Wednesday, 14 March 2012

Temper temper!

A while ago I undertook a training in anger management.  As a therapist I take my continuing professional development very seriously and as someone with a particular interest in working with individuals for whom addiction is an issue, I work with individuals for whom anger is very often (if not always) an underlying and yet rarely acknowledged issue.

There are imploders and exploders.  Know which category you fall into?  Some people can be both - depending on the situation which is often determined by a power dynamic.  Jung referred to our shadows, as sides of ourselves that can either be split off, neglected and unknown, buried deep and prone to being inflamed and unleashed or as those parts of ourselves we courageously acknowledge, and befriend, in order that we come to know ourselves as best we can, as unified whole beings rather than pressure cookers likely to boil over, if the flame gets hot enough.  Anger, if left unrecognised, can get messy.  We all have a responsibility to own our anger, and we then have the potential to channel it and convert it into something more constructive.  Anger can be transformed into creativity, but there are certain steps that precede this conversion. 


"Sloth, apathy and despair are the enemy, anger is not.  Anger is our friend.  Not a nice friend, not a gentle friend but a very loyal friend.  It will always tell you when you have been betrayed.  It will always tell you when we have betrayed ourselves.  It will always tell us that it is time to act in our own best interests.  Anger is not the action itself, it is action's invitation." 
Elspeth Weymann


For many of us, identifying what gets our blood boiling is the first step...  Thinking about a situation in which you perhaps began to get a little hot under the collar, cast your mind back to the specifics and ask yourself:  what were my judgements of the situation?  It is all too easy to have two sets of rules, and be guilty of double standards:  one for ourselves, and another for others.  We may be too quick to judge.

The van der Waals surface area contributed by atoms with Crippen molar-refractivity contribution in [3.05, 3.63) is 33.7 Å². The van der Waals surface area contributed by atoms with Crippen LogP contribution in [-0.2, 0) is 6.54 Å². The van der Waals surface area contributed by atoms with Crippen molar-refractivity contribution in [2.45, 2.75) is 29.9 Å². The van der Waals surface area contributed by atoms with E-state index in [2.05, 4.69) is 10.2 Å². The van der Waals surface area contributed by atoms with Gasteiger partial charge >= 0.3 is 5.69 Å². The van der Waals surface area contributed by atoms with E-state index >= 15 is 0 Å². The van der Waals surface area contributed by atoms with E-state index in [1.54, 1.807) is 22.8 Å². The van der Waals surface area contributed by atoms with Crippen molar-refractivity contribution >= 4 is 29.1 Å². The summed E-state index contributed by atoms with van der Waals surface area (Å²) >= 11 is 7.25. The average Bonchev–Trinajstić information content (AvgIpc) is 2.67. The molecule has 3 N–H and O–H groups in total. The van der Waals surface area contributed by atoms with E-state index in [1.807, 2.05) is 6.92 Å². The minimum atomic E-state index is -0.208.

Jung insisted that 85% of our shadow is pure gold.  If we remain too afraid to look at ourselves, hiding, denying or suppressing parts of ourselves we not only risk missing out, but we are far more vulnerable when we stumble across situations in which we feel angry. 

Whilst anger might be the feeling we identify as emanating from the circumstances we find ourselves in, most of the time there are underlying feelings - perhaps we're feeling hurt, or fearful, or powerless, helpless or obsolete.  Shame attacks its victims and has an uncanny habit of bubbling up and coming out as anger.  Unless we become aware of the process, we remain psychologically impotent.  And that's not an attractive place to find ourselves. 

Shame may be differentiated from guilt.  Guilt is what we feel when we recognise we've made a mistake.  Shame is what we feel when we believe we are the mistake.  It has a toxic quality about it which silences the soul.  Feelings that remain unexpressed are turned inward where they crystallise into shame.  Shame has been defined as frozen rage, and hatred as frozen anger.

To release our shame, we need firstly to melt the frozen rage.  This is where therapy can prove beneficial providing the opportunity to identify where it was that the shame arose, and who it was that caused us to feel it before doing some work specifically around this, to unlock it, and expose it to the light. 

Healthy shame is that which we experience when we feel remorseful.  This reminds us of our limitations, and gives us permission to make mistakes.  Toxic shame by contrast has a brutally self destructive aspect to it.